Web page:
Maria Montessori

Maria Montessori (August 31, 1870 – May 6, 1952) was an Italian educator, scientist, physician, philosopher, devout Catholic, feminist, and humanitarian.

She was born in Chiaravalle (Ancona), Italy to Alessandro Montessori and Renilde Stoppani. Maria was the first female to graduate from the University of Rome Medical School. She was a member of the University's Psychiatric Clinic and became intrigued with trying to educate the "mentally retarded" and the "uneducable" in Rome. She opened her first school, in a housing project in Rome, on January 6, 1907.

Maria Montessori died in Holland in 1952, after a lifetime devoted to the study of child development. Her early work centered on women’s rights and social reform and evolved to encompass a totally innovative approach to education. Her success in Italy led to international recognition, and for over 40 years she traveled all over the world, lecturing, writing and establishing training programs. In later years, ‘Educate for Peace’ became a guiding principle, which underpinned her work.

A conference in Rome on 6/7th January 2007 will herald the start of a year of celebrations for children and schools around the world. Dr Maria Montessori’s innovative approach was that “Education should no longer be mostly imparting of knowledge, but must take a new path, seeking the release of human potentialities.”

What followed worldwide has been called the "discovery of the child" and the realization that: "...mankind can hope for a solution to its problems, among which the most urgent are those of peace and unity, only by turning its attention and energies to the discovery of the child and to the development of the great potentialities of the human personality in the course of its formation.”

The efficacy of Montessori teaching methods has most recently been demonstrated by the results of a study published in the US journal, Science (29 September 2006) which indicates that Montessori children have improved behavioral and academic skills compared with a control group from the mainstream system. The authors concluded that, "when strictly implemented, Montessori education fosters social and academic skills that are equal or superior to those fostered by a pool of other types of schools."

The Montessori Method of education that she derived from this experience has subsequently been applied successfully to children and is quite popular in many parts of the world. Despite much criticism of her method in the early 1930s-1940s, her method of education has been applied and has undergone a revival. It can now be found on six continents and throughout the United States.

By 1907 Montessori had established the first Casa dei Bambini or Children's House, in Rome. By 1913, there was an intense interest in her method in North America, which later waned. (Nancy McCormick Rambusch revived the method in America by establishing the American Montessori Society in 1960). Montessori was exiled by Mussolini mostly because she refused to compromise her principles and make the children into soldiers. She moved to Spain and lived there until 1936 when the Spanish Civil War broke out. She then moved to Holland until 1939. During a teachers conference in India she was interned by the authorities and lived there for the duration of the war. Montessori lived out the remainder of her life in the Netherlands, which is now the headquarters of the AMI, or Association Montessori International. She died in Noordwijk aan Zee. Her son Mario headed the American Montessori International until his death in 1982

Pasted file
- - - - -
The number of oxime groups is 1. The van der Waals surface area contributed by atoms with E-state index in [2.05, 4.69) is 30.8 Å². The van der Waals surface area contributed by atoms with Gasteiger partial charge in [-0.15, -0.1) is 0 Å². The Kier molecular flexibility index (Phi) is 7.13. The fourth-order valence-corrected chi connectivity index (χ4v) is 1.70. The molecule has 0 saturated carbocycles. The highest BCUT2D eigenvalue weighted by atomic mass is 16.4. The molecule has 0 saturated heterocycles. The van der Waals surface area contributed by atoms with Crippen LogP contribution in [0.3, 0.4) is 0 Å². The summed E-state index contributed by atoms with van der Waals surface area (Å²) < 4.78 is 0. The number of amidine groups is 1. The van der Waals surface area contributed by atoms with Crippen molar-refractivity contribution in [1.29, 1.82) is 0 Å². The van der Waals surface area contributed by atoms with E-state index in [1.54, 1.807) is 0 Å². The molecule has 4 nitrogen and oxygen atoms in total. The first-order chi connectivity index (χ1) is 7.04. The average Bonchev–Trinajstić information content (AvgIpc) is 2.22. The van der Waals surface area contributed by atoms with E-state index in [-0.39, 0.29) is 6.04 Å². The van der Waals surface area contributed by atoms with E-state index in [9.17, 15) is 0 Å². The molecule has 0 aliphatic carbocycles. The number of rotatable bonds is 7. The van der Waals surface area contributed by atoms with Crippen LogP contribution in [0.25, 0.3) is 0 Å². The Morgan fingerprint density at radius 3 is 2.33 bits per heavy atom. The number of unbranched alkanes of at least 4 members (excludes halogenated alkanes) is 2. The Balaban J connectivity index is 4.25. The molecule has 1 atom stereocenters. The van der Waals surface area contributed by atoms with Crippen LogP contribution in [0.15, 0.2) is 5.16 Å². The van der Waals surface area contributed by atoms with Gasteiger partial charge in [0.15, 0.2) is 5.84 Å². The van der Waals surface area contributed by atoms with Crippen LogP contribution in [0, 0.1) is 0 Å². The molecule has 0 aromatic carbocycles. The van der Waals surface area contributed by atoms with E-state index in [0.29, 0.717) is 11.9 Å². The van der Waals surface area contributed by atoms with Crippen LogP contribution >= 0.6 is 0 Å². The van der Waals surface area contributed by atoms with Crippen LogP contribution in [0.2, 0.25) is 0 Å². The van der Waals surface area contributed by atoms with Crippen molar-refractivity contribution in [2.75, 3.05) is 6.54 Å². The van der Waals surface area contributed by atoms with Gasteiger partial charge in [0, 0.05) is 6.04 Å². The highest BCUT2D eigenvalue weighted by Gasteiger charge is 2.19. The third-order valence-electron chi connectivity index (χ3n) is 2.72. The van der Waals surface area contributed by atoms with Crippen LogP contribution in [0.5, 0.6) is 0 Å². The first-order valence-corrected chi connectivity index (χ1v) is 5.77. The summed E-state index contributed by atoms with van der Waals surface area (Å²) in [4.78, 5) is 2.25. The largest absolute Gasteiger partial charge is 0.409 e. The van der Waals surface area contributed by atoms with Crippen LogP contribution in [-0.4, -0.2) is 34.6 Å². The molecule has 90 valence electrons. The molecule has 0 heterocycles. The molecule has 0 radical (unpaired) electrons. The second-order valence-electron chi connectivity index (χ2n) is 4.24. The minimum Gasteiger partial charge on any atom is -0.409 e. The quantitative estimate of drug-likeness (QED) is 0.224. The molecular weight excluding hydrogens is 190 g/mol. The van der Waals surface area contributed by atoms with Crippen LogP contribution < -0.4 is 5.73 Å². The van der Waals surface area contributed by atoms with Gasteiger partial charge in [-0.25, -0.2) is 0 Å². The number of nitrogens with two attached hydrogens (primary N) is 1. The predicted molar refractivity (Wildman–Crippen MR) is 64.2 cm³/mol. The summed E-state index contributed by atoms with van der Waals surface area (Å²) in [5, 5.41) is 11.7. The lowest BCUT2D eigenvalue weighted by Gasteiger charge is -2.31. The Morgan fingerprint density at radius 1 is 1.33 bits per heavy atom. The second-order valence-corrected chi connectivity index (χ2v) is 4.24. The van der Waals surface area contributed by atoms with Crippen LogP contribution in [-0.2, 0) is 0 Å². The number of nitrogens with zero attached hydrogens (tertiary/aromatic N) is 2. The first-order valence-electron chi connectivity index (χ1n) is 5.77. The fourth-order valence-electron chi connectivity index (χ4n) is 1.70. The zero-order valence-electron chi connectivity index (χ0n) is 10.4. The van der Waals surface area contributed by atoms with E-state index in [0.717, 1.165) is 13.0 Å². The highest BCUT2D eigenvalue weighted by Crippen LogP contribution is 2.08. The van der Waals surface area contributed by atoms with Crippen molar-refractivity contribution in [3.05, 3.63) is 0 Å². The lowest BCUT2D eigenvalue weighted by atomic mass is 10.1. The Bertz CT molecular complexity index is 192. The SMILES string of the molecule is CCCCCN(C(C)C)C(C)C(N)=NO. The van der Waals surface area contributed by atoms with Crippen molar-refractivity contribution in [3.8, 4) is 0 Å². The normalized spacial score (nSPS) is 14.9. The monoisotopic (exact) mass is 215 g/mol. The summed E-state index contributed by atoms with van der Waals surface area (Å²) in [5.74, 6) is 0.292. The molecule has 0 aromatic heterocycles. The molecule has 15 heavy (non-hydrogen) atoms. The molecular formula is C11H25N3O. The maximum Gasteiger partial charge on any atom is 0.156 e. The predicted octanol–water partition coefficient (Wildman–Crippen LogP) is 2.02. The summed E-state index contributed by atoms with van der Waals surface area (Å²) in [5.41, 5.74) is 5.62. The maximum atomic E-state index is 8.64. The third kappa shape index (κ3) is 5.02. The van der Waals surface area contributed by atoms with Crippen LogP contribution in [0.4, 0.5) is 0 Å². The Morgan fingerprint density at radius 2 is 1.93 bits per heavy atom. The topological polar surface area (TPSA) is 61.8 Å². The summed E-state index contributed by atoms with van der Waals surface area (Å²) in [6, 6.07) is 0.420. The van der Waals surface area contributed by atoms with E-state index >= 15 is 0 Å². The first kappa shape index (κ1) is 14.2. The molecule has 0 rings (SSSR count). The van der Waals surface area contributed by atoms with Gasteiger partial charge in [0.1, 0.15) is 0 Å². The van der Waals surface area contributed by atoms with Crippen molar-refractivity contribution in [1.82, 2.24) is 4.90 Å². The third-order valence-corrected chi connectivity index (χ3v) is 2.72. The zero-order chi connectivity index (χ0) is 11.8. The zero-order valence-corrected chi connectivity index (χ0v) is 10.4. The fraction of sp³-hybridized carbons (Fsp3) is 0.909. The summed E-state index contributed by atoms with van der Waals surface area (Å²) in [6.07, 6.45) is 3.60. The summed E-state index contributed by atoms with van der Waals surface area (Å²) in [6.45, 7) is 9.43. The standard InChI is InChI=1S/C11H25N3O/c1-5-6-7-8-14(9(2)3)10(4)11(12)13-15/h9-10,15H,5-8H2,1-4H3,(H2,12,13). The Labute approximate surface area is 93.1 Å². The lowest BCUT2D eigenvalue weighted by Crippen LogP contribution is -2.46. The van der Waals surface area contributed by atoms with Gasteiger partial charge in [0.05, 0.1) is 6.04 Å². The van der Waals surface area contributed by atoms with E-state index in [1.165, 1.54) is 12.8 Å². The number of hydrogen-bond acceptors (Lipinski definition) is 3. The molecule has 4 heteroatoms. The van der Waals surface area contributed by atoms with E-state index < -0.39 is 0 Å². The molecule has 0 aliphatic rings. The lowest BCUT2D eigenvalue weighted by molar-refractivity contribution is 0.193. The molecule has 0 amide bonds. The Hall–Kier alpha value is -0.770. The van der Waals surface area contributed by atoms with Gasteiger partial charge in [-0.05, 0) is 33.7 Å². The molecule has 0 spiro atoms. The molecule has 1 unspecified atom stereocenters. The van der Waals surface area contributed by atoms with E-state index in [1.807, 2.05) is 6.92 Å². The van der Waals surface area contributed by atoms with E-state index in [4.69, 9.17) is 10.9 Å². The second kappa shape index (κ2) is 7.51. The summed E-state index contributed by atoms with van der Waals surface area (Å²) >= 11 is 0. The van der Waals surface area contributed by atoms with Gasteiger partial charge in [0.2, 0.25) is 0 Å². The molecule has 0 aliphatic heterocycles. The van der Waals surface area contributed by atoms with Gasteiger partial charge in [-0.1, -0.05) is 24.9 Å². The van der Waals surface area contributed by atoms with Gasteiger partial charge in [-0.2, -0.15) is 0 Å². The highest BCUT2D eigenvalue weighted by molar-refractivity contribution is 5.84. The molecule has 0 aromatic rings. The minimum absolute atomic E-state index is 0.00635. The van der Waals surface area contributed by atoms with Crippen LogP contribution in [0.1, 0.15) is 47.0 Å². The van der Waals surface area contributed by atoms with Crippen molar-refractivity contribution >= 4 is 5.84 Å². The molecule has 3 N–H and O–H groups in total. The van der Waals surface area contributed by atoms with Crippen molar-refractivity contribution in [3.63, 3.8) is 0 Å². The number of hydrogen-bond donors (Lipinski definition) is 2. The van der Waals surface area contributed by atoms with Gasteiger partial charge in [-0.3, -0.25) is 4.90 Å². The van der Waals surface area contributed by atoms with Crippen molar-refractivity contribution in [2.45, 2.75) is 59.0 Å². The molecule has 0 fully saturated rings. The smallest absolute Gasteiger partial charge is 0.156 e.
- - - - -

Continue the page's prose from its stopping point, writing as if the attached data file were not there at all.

Pedagogy
Aside from a new pedagogy, among the premier contributions to educational thought by Montessori are:

instruction of children in 3-year age groups, corresponding to sensitive periods of development (example: Birth-3, 3-6, 6-9, and 9-12 year olds with an Erdkinder (German for "land children") program for early teens

children as competent beings, encouraged to make maximal decisions

observation of the child in the environment as the basis for ongoing curriculum development (presentation of subsequent exercises for skill development and information accumulation)

small, child sized furniture and creation of a small, child-sized environment (microcosm) in which each can be competent to produce overall a self-running small children's world

parent participation to include basic and proper attention to health screening and hygiene as a prerequisite to schooling

delineation of a scale of sensitive periods of development, which provides a focus for class work that is appropriate and uniquely stimulating and motivating to the child (including sensitive periods for language development, sensorial experimentation and refinement, and various levels of social interaction)

the importance of the "absorbent mind," the limitless motivation of the young child to achieve competence over his or her environment and to perfect his or her skills and understandings as they occur within each sensitive period. The phenomenon is characterized by the young child's capacity for repetition of activities within sensitive period categories (Example: exhaustive babbling as language practice leading to language competence).

self-correcting "auto-didactic" materials (some based on work of Jean Marc Gaspard Itard and Edouard Seguin)

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